Also, the survey might have a small number of responses in certain specialties and geographic areas, so linking salary levels to such numbers might not be justified.

physician employment and RVUsUnderstanding Worked RVUs

Physician productivity is often measured and reported in terms of wRVUs. They are often used to determine the size of a bonus payment or even 100% of a physician’s salary.

Before RVUs were developed and applied, Medicare paid for services based on usual and customary fees, which were highly variable and arbitrary.

In order to standardize payments, the Health Care Financing Administration (now known as the Centers for Medicare and Medicaid Services, or CMS) adopted the resource based relative value scale (RBRVS) after it was development in the late 1980s. A team led by William Hsiao, Ph.D., at Harvard University, published its RBRVS in the Journal of the American Medical Association (JAMA) in 1988. Its use was formally signed into law in 1989 and began to be used in 1992.

The RBRVS, as adopted by CMS, is used to pay for medical services, including medical care provided in hospitals, clinics, emergency rooms, nursing homes and elsewhere. The RBRVS is composed of three parts: physician work, practice expense and professional liability costs.

The latter two of these factors also take into account geographical variability. Medicare payments are determined by applying a dollar multiplier to the relative value of a procedure (generally between 0.0 and 30.0).

The physician work part of the formula (wRVU) is what is used to compare the productivity of physicians and to create compensation models (NOT the total, or tRVU).  The wRVU results from consideration of its components: the time needed to deliver a service, the relative mental effort and judgment required, and the intensity as it relates to the risk to the patient.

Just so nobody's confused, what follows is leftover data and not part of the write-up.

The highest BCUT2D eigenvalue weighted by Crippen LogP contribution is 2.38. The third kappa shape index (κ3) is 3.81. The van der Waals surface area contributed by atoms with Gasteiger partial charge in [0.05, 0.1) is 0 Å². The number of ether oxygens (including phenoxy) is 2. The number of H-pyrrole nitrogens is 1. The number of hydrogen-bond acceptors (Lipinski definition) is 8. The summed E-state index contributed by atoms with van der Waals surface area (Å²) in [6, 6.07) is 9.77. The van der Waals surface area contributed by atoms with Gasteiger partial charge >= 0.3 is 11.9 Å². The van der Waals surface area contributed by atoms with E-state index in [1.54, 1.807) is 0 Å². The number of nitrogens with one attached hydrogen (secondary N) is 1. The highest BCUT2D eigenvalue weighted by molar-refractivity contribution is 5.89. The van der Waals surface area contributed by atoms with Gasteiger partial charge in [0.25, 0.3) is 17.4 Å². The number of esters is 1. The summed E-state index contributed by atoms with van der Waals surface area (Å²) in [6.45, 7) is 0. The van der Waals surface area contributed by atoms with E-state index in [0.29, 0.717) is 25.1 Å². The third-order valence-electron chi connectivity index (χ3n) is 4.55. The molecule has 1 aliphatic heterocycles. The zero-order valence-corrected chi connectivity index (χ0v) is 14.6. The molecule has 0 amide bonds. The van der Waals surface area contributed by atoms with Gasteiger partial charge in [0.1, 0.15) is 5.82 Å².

The complete list of tRVUs and their components (including the wRVUs) are updated and published annually by CMS (Physician Fee Schedule – January 2015 Release). Each year, CMS adjusts the multiplier in order to create the payment schedule for physician payments. To get an idea of the relative weight of various types of services, I am including a very small sample of wRVUs and their weights below:

Sample of wRVUs from the 2015 Medicare RBRVS
92979 Intravasc us heart add-on 1.44
92986 Revision of aortic valve 22.85
92987 Revision of mitral valve 23.63
92990 Revision of pulmonary valve 18.27
99201 Office/outpatient visit new 0.48
99202 Office/outpatient visit new 0.93
99203 Office/outpatient visit new 1.42
99204 Office/outpatient visit new   2.43
99205 Office/outpatient visit new 3.17
99211 Office/outpatient visit est 0.18
99212 Office/outpatient visit est 0.48
99213 Office/outpatient visit est 0.97
99214 Office/outpatient visit est   1.50
99215 Office/outpatient visit est 2.11
99217 Observation care discharge 1.28

Notice that a typical new patient office visit of moderate complexity (99204) runs about 2.43 wRVUs. An established patient office visit at the same level runs only 1.5 wRVUs. Operative procedures run much higher values. The total of a physician's wRVUs is calculated by simply adding up the RVU assigned to each of the visits.

RVU Averages